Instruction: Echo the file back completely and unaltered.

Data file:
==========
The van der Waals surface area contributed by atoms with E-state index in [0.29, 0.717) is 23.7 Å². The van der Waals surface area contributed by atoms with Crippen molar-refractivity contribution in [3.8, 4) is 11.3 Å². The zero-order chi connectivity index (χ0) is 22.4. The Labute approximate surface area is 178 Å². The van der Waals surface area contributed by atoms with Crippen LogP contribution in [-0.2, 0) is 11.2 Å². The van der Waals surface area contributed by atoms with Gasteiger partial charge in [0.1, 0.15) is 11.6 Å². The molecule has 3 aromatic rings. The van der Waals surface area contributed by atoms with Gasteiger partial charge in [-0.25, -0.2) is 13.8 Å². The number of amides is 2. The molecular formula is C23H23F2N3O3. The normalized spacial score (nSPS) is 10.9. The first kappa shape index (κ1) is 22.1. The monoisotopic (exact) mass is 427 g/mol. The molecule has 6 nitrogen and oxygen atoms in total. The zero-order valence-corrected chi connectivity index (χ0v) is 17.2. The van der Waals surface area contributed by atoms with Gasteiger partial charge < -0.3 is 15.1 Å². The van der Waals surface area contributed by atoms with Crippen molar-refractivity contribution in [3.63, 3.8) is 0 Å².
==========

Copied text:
The van der Waals surface area contributed by atoms with E-state index in [0.29, 0.717) is 23.7 Å². The van der Waals surface area contributed by atoms with Crippen molar-refractivity contribution in [3.8, 4) is 11.3 Å². The zero-order chi connectivity index (χ0) is 22.4. The Labute approximate surface area is 178 Å². The van der Waals surface area contributed by atoms with Crippen LogP contribution in [-0.2, 0) is 11.2 Å². The van der Waals surface area contributed by atoms with Gasteiger partial charge in [0.1, 0.15) is 11.6 Å². The molecule has 3 aromatic rings. The van der Waals surface area contributed by atoms with Gasteiger partial charge in [-0.25, -0.2) is 13.8 Å². The number of amides is 2. The molecular formula is C23H23F2N3O3. The normalized spacial score (nSPS) is 10.9. The first kappa shape index (κ1) is 22.1. The monoisotopic (exact) mass is 427 g/mol. The molecule has 6 nitrogen and oxygen atoms in total. The zero-order valence-corrected chi connectivity index (χ0v) is 17.2. The van der Waals surface area contributed by atoms with Gasteiger partial charge < -0.3 is 15.1 Å². The van der Waals surface area contributed by atoms with Crippen molar-refractivity contribution in [3.63, 3.8) is 0 Å².